chapter  4
The Geography of Organized Armed Violence around the World
ByErik Melander, David A. Backer, Eric Dunford
Pages 11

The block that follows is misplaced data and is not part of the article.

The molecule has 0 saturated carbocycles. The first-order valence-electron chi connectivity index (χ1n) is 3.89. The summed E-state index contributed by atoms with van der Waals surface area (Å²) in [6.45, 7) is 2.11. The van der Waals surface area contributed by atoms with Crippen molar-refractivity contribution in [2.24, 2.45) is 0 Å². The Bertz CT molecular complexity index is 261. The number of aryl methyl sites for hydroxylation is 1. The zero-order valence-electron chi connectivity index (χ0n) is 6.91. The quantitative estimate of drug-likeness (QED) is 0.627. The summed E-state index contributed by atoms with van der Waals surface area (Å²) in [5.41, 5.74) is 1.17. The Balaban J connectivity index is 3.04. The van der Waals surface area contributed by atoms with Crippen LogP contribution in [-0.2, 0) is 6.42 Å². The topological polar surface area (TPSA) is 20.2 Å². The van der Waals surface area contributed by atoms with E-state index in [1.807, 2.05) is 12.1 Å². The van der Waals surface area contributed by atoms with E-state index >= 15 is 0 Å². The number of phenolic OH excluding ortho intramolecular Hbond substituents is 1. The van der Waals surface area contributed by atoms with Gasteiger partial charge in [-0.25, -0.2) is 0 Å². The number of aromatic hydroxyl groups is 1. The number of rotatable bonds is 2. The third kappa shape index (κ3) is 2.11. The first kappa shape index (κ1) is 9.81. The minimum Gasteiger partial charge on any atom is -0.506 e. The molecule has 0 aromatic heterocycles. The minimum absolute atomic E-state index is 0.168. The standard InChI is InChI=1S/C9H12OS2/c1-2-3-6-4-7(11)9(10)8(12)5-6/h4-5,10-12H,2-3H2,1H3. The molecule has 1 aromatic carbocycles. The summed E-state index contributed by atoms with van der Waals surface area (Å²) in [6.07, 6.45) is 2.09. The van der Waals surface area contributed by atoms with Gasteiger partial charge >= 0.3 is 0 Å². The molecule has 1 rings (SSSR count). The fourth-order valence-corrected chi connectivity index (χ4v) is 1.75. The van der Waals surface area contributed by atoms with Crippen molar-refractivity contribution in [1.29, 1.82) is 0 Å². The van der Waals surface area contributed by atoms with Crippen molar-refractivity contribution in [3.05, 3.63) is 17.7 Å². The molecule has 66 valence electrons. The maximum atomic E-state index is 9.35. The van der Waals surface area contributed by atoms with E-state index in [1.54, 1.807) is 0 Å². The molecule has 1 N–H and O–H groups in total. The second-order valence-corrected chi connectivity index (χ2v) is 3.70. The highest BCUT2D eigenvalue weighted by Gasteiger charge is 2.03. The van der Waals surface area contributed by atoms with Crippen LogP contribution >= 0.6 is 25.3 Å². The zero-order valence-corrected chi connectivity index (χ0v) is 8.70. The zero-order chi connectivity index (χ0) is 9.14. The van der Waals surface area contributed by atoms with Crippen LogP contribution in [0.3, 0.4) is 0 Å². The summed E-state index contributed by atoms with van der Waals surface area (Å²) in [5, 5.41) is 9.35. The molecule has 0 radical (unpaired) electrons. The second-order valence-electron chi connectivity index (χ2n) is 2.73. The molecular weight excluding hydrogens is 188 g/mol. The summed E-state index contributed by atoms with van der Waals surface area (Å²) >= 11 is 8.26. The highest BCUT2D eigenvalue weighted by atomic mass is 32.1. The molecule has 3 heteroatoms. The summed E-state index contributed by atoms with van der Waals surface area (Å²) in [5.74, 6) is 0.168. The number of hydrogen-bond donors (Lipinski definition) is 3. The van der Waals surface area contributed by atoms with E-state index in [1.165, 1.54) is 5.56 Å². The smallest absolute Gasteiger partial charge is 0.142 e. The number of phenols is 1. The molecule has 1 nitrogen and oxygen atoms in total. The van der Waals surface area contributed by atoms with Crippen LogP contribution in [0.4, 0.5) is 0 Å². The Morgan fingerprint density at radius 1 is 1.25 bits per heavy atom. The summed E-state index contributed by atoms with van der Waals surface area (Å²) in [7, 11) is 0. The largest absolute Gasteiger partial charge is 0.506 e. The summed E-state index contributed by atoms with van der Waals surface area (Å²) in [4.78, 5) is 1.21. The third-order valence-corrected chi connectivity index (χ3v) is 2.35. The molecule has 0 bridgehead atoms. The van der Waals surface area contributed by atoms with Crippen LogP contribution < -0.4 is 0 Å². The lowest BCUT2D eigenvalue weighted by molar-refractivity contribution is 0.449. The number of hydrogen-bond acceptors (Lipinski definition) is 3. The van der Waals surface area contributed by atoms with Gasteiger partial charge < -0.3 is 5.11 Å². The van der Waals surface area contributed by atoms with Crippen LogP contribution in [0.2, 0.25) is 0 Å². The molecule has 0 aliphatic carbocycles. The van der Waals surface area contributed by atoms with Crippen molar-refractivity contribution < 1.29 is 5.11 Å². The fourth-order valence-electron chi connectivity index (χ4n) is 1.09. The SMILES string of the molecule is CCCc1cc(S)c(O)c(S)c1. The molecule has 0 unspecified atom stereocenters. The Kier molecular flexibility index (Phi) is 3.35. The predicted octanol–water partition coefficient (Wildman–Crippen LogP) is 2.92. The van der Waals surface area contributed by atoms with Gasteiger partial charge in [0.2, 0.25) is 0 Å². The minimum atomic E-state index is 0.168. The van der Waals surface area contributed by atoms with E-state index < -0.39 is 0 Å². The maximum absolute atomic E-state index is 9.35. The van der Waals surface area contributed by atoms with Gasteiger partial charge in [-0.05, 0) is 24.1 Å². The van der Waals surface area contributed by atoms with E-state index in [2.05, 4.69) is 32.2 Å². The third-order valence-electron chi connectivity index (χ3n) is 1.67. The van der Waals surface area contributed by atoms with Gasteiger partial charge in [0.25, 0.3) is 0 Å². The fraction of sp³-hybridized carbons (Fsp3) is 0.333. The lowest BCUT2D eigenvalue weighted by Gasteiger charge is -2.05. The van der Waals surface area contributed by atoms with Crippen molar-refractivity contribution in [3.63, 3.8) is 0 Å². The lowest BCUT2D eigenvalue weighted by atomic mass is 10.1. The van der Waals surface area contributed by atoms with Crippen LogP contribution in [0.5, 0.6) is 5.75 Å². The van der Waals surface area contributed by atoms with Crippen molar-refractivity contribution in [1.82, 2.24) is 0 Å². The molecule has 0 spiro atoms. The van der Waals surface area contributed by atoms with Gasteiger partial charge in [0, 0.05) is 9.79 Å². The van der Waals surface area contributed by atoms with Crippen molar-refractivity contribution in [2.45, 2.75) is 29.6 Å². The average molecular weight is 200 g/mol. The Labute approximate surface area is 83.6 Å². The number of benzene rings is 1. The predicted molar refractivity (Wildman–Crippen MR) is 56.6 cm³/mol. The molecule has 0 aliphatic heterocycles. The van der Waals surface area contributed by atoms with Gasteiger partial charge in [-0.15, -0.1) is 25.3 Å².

In the previous edition of the Peace and Conflict book series, Donnay and Bhavnani (2016) highlighted the increasing availability and utilization of detailed event data as one of the noteworthy recent developments contributing to the cutting edge of research on peace and conflict. As an emergent common practice, these event data are both geocoded – identifying the coordinates of where each event occurred, most often pinpointing to a sub-national level and even a precise location – and date specific. This geographic and temporal granularity contrasts with conflict data that are reported with the country-, dyad-, or group-year as the unit of observation, on which many scholars in the field have traditionally relied. Thus, empirical studies using the existing event datasets have progressed to the stage of being well positioned to undertake more disaggregate analysis, employing study designs that reach closer to capturing where and when dynamics of conflict are actually theorized and observed to happen.